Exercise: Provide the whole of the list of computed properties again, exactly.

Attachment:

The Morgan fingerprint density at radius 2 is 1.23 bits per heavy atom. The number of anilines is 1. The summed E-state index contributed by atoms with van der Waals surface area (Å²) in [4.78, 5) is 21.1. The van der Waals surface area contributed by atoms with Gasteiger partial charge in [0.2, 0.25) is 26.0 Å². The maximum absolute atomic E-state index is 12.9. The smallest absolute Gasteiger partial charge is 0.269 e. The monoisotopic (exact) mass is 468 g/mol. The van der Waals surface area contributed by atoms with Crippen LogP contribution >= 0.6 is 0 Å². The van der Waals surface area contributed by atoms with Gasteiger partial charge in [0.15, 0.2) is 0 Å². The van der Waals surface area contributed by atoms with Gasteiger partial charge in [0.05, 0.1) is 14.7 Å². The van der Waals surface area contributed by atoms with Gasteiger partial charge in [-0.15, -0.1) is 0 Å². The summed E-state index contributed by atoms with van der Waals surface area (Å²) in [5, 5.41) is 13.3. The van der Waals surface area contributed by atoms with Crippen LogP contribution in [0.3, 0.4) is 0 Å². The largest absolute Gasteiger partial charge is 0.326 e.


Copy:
The Morgan fingerprint density at radius 2 is 1.23 bits per heavy atom. The number of anilines is 1. The summed E-state index contributed by atoms with van der Waals surface area (Å²) in [4.78, 5) is 21.1. The van der Waals surface area contributed by atoms with Gasteiger partial charge in [0.2, 0.25) is 26.0 Å². The maximum absolute atomic E-state index is 12.9. The smallest absolute Gasteiger partial charge is 0.269 e. The monoisotopic (exact) mass is 468 g/mol. The van der Waals surface area contributed by atoms with Crippen LogP contribution >= 0.6 is 0 Å². The van der Waals surface area contributed by atoms with Gasteiger partial charge in [0.15, 0.2) is 0 Å². The van der Waals surface area contributed by atoms with Gasteiger partial charge in [0.05, 0.1) is 14.7 Å². The van der Waals surface area contributed by atoms with Gasteiger partial charge in [-0.15, -0.1) is 0 Å². The summed E-state index contributed by atoms with van der Waals surface area (Å²) in [5, 5.41) is 13.3. The van der Waals surface area contributed by atoms with Crippen LogP contribution in [0.3, 0.4) is 0 Å². The largest absolute Gasteiger partial charge is 0.326 e.